137       </para>
138       <informalequation>
139          <mediaobject>
140             <imageobject>
141                <imagedata align="center" fileref="../mml/derivative_equation_2.mml"/>
142             </imageobject>
143          </mediaobject>
144       </informalequation>
145       <para>(([J,H]=derivative(F,x,H_form='default'), J=J(x), H=H(x).)</para>
146    </refsection>
147    <refsection>
148       <title>Performances</title>
149       <para>
150          If the problem is correctly scaled, increasing the accuracy reduces
151          the total error but requires more function evaluations.
152          The following list presents the number of function evaluations required to
153          compute the Jacobian depending on the order of the formula and the dimension of <literal>x</literal>,
154          denoted by <literal>n</literal>:
155       </para>
156       <itemizedlist>
157          <listitem>
158             <para>
159                <literal>order=1</literal>, the number of function evaluations is <literal>n+1</literal>,
160             </para>
161          </listitem>
162          <listitem>
163             <para>
164                <literal>order=2</literal>, the number of function evaluations is <literal>2n</literal>,
165             </para>
166          </listitem>
167          <listitem>
168             <para>
169                <literal>order=4</literal>, the number of function evaluations is <literal>4n</literal>.
170             </para>
171          </listitem>
172       </itemizedlist>
173       <para>
174          Computing the Hessian matrix requires square the number of function evaluations,
175          as detailed in the following list.
176       </para>
177       <itemizedlist>
178          <listitem>
179             <para>
180                <literal>order=1</literal>, the number of function evaluations is <literal>(n+1)^2</literal>,
181             </para>
182          </listitem>
183          <listitem>
184             <para>
185                <literal>order=2</literal>, the number of function evaluations is <literal>4n^2</literal>,
186             </para>
187          </listitem>
188          <listitem>
189             <para>
190                <literal>order=4</literal>, the number of function evaluations is <literal>16n^2</literal>.
191             </para>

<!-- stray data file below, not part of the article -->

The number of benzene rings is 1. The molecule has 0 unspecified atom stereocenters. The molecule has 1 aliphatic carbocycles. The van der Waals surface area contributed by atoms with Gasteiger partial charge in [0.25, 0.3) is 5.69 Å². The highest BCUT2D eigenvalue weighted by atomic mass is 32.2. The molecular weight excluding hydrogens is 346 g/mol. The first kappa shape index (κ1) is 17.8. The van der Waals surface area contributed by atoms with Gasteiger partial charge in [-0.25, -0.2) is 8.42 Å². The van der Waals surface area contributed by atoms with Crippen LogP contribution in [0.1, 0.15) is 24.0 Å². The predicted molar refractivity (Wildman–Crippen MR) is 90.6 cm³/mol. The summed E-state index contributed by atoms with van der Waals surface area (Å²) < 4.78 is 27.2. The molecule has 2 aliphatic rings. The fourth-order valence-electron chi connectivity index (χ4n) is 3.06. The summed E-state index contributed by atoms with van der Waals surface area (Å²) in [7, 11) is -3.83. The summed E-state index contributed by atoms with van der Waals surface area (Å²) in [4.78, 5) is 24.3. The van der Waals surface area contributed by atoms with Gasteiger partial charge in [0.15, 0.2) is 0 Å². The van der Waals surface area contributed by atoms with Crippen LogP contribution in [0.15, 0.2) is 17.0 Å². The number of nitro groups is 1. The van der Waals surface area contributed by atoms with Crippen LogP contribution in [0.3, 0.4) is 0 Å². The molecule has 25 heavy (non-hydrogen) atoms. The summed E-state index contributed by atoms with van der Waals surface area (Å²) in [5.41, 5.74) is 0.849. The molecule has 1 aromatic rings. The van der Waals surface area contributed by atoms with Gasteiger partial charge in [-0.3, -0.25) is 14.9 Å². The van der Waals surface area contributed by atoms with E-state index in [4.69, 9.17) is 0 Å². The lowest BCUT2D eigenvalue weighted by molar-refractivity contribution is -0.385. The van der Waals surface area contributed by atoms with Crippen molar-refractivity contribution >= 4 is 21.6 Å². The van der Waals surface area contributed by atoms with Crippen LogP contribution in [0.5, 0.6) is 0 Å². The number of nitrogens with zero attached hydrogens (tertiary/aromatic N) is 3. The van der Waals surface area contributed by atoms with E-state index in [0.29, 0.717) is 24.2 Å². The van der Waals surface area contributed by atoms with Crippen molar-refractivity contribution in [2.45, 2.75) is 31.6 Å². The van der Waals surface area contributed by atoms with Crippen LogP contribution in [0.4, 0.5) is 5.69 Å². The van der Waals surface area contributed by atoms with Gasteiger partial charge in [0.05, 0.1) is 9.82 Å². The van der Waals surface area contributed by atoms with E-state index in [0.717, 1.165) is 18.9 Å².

192          </listitem>
193       </itemizedlist>
194    </refsection>
195    <refsection>
196       <title>Remarks</title>
197       <para>
198          The step size h must be small to get a low error but if it is too
199          small floating point errors will dominate by cancellation. As a rule of
200          thumb, do not change the default step size. To work around numerical
201          difficulties one may also change the order and/or choose different
202          orthogonal matrices Q (the default is eye(n,n)), especially if the
203          approximate derivatives are used in optimization routines. All the
204          optional arguments may also be passed as named arguments, so that one can
205          use calls in the form :
206       </para>
207       <programlisting>
208          <![CDATA[
209          derivative(F, x, H_form = "hypermat")
210          derivative(F, x, order = 4) etc.
211          ]]>
212       </programlisting>
213    </refsection>
214    <refsection>
215       <title>Examples</title>
216       <programlisting role="example">
217          <![CDATA[
218          function y=F(x)
219          y=[sin(x(1)*x(2))+exp(x(2)*x(3)+x(1)) ; sum(x.^3)];
220          endfunction
222          function y=G(x,p)
223          y=[sin(x(1)*x(2)*p)+exp(x(2)*x(3)+x(1)) ; sum(x.^3)];
224          endfunction
226          x=[1;2;3];
227          [J,H]=derivative(F,x,H_form='blockmat')
229          n=3;
230          // form an orthogonal matrix :
231          Q = qr(rand(n,n))
232          // Test order 1, 2 and 4 formulas.
233          for i=[1,2,4]
234          [J,H]=derivative(F,x,order=i,H_form='blockmat',Q=Q);
235          mprintf("order= %d \n",i);
236          H,
237          end
239          p=1;
240          h=1e-3;
241          [J,H]=derivative(list(G,p),x,h,2,H_form='hypermat');
242          H
243          [J,H]=derivative(list(G,p),x,h,4,Q=Q);
244          H
246          // Taylor series example:
247          dx=1e-3*[1;1;-1];
248          [J,H]=derivative(F,x);
249          F(x+dx)
250          F(x+dx)-F(x)
251          F(x+dx)-F(x)-J*dx
252          F(x+dx)-F(x)-J*dx-1/2*H*(dx .*. dx)
254          // A trivial example
255          function y=f(x,A,p,w)
256          y=x'*A*x+p'*x+w;
257          endfunction
258          // with Jacobian and Hessean given by J(x)=x'*(A+A')+p', and H(x)=A+A'.
259          A = rand(3,3);
260          p = rand(3,1);
261          w = 1;
262          x = rand(3,1);
263          [J,H]=derivative(list(f,A,p,w),x,h=1,H_form='blockmat')
265          // Since f(x) is quadratic in x, approximate derivatives of order=2 or 4 by finite
266          // differences should be exact for all h~=0. The apparent errors are caused by
267          // cancellation in the floating point operations, so a "big" h is choosen.
268          // Comparison with the exact matrices:
269          Je = x'*(A+A')+p'
270          He = A+A'
271          clean(Je - J)
272          clean(He - H)
273          ]]>
274       </programlisting>
275    </refsection>
276    <refsection>
277       <title>Accuracy issues</title>
278       <para>
279          The <literal>derivative</literal> function uses the same step <literal>h</literal>
280          whatever the direction and whatever the norm of <literal>x</literal>.
281          This may lead to a poor scaling with respect to <literal>x</literal>.
282          An accurate scaling of the step is not possible without many evaluations
283          of the function. Still, the user has the possibility to compare the results